Dozens of people walked through Oregon’s downtown Thursday, June 13, snapping photos — and learning about the building architecture and the history of landmarks like the Tin Man and Triangle Park.

The walk, titled “An Historic Photo Walk of Downtown,” was held in partnership with the Oregon Area Historical Society, one of the local organizations Oregon Wisconsin Photography Group has worked with since its beginning in April.

“One of the people at the historical walk didn’t even know there was a (historical) society in town,” founder Gilbert Helland said.

Attendees were led by historical society treasurer Mary Norwell for the first half of the walk, where she took them up and down North and South Main Streets to Grove Street and on Janesville Street. For the second half, village board trustee Randy Glysch educated attendees about the Tin Man, Pump House and Visitor Center, as well as the old bicycle shop next to it.

Helland said that’s what the group is all about – promoting Oregon, helping people discover their passion for photography and education.

“Let’s help one another build and grow this community,” he said. “It’s our group, not just my group.”

The group has met from 6-7:30 p.m. every first Tuesday of the month at the Oregon Public Library, 256 Brook St. since April. The first meeting had 23 attendees, Helland told the Observer, and the number has since doubled to around 50.

The April meeting was introductory, Helland said, meant to gather input from visitors about how they would like their photography group to function. Since then, its started a focus group, hosted classes and gone on outings around the Oregon area, like the recent historical walk.

He said the group works for its collective – not to serve one person, to make any money or to promote any business. Members don’t have to pay any dues or fees.

Another thing that makes the group different is how it accepts its members from all walks of life and varied photography levels. Helland said some members are beginners while others are advanced and technically savvy with their cameras.

The photography group website states that membership is open to anyone and that the group uses “digital, film, point and shoot, rangefinder, video, pinhole cameras and cell phones.” It states it’s not necessary to own a camera.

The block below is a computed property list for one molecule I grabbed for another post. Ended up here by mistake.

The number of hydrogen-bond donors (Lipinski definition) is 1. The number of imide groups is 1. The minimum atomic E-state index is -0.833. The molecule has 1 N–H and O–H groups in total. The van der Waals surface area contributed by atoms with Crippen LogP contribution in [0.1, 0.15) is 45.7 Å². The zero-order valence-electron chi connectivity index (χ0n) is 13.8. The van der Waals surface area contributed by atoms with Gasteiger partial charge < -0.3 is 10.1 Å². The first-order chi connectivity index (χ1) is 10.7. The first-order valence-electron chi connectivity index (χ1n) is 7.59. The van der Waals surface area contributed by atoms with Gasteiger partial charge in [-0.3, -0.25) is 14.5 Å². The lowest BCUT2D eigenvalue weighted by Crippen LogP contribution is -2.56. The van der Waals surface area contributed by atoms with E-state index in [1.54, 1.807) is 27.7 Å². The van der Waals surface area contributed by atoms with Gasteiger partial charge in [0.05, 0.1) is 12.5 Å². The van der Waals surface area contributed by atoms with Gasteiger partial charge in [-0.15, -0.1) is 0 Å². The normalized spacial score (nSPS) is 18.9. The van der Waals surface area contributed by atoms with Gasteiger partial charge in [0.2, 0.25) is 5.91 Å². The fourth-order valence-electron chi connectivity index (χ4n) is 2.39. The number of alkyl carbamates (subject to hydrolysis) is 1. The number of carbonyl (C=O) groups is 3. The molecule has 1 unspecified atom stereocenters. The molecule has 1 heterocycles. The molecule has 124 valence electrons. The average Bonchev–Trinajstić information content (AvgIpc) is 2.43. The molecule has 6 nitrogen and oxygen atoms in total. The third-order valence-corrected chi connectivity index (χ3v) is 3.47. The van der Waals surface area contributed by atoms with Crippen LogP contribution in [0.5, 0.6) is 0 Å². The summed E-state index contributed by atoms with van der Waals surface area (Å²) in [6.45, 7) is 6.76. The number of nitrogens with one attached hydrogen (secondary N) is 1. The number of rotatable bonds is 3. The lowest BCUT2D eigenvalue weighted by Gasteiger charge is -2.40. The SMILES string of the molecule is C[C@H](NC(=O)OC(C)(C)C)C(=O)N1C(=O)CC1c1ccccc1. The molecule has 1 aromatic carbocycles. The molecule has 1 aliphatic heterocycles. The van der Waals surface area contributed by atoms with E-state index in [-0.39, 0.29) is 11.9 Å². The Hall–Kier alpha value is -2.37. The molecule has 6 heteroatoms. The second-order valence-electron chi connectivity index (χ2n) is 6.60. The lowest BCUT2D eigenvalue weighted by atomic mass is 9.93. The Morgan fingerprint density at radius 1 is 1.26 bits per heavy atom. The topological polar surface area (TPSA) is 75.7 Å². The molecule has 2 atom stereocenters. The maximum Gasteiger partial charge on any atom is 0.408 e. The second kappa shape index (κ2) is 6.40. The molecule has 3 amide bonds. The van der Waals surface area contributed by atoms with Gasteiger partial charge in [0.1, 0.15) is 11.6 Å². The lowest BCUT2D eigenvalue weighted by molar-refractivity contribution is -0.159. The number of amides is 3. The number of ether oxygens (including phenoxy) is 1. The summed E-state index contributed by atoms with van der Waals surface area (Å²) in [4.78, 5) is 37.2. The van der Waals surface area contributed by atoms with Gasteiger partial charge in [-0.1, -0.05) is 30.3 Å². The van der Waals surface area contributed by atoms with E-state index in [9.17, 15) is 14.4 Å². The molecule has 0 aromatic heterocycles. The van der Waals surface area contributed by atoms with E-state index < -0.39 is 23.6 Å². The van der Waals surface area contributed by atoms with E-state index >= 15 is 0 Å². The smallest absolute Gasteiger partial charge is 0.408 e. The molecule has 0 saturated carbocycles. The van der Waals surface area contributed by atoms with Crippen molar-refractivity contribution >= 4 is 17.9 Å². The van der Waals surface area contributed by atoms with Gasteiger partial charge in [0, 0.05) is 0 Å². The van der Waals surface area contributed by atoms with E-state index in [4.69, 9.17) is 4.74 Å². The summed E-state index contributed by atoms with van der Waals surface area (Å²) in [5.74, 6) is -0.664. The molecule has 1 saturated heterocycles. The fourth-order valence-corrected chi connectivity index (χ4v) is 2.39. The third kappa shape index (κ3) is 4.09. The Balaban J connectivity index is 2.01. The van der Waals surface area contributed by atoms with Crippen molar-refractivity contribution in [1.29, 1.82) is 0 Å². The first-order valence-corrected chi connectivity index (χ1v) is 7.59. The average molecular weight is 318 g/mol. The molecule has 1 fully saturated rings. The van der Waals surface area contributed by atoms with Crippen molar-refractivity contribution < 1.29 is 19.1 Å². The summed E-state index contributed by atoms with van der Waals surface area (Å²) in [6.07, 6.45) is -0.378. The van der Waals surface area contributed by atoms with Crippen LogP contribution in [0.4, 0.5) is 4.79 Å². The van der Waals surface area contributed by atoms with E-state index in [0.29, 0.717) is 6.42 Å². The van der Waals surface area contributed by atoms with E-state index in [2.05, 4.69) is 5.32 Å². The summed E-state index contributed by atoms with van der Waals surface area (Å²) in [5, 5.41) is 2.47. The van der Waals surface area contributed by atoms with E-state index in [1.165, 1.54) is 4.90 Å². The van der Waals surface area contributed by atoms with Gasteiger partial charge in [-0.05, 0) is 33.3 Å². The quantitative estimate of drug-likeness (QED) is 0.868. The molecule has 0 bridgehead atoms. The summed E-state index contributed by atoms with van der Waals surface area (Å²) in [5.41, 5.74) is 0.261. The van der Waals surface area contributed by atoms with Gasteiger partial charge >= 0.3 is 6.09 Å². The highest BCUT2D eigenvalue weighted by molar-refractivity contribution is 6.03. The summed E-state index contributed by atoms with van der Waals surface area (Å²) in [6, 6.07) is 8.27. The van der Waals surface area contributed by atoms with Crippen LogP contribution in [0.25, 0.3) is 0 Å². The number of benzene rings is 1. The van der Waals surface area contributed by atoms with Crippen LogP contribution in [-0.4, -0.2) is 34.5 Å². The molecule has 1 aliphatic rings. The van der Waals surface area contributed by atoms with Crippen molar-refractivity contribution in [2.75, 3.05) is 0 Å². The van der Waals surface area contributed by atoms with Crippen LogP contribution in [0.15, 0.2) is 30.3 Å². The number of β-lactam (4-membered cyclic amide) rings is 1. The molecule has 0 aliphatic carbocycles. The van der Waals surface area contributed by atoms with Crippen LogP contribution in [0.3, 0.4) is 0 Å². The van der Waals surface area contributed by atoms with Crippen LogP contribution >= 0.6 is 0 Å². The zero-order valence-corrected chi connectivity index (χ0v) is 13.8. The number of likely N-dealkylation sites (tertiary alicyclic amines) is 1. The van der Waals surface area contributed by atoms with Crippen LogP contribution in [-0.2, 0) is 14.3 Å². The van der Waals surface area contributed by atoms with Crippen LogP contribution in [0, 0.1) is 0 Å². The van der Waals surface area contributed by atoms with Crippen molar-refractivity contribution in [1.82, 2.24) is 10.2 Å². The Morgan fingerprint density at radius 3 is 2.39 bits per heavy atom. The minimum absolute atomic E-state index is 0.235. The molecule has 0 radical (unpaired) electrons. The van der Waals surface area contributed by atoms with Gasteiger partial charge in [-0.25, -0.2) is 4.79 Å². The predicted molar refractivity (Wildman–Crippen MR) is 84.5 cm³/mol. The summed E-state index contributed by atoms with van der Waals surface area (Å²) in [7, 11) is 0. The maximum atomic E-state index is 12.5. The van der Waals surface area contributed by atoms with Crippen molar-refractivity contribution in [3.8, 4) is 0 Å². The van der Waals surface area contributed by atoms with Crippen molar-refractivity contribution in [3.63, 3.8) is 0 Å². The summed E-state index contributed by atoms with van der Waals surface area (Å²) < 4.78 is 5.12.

“I don’t want to leave people behind that don’t know much about photography,” Helland said.

He said the group also functions to help people build confidence about their photography skills. They might have been told that because they use their cell phone to take pictures, it doesn’t make them a photographer, Helland said. He’s there to show them they are no matter what type of camera they use, he said, as it’s all about capturing memories and having something timeless to cherish.

“The group fosters and encourages the growth of artistic vision and technical knowledge, exploring the connection between the eye, the camera and the spirit,” the website’s mission statement reads. “We share ideas and knowledge with each other and help to promote interest in photography in the community through exhibitions and other events.”

A June class at the library discussed how to capture vacation photography. An upcoming class to take place at 6 p.m. Friday, Aug. 21, at the library will talk about post-processing – how to edit photos with various programs including Photoshop. The photography group also held its first focus group – P900 – for members who own or are interested in the Nikon Coolpix P900 camera. That meeting was held at Rome Corners Intermediate School.

More focus groups, the website states, will include travel and vacation, portrait photography, nature and wildlife.

Helland said the Oregon School District has been instrumental in helping the photography group come to fruition. The district has offered up space when the group has needed it for gatherings, he said.

For information on upcoming classes, focus groups, field trips, visit oregonwisconsin photographygroup.com. To view member galleries, visit the site and click on the “Gallery” tab.

Email Emilie Heidemann at emilie.heidemann@wcinet.com or follow her on Twitter at @HeidemannEmilie.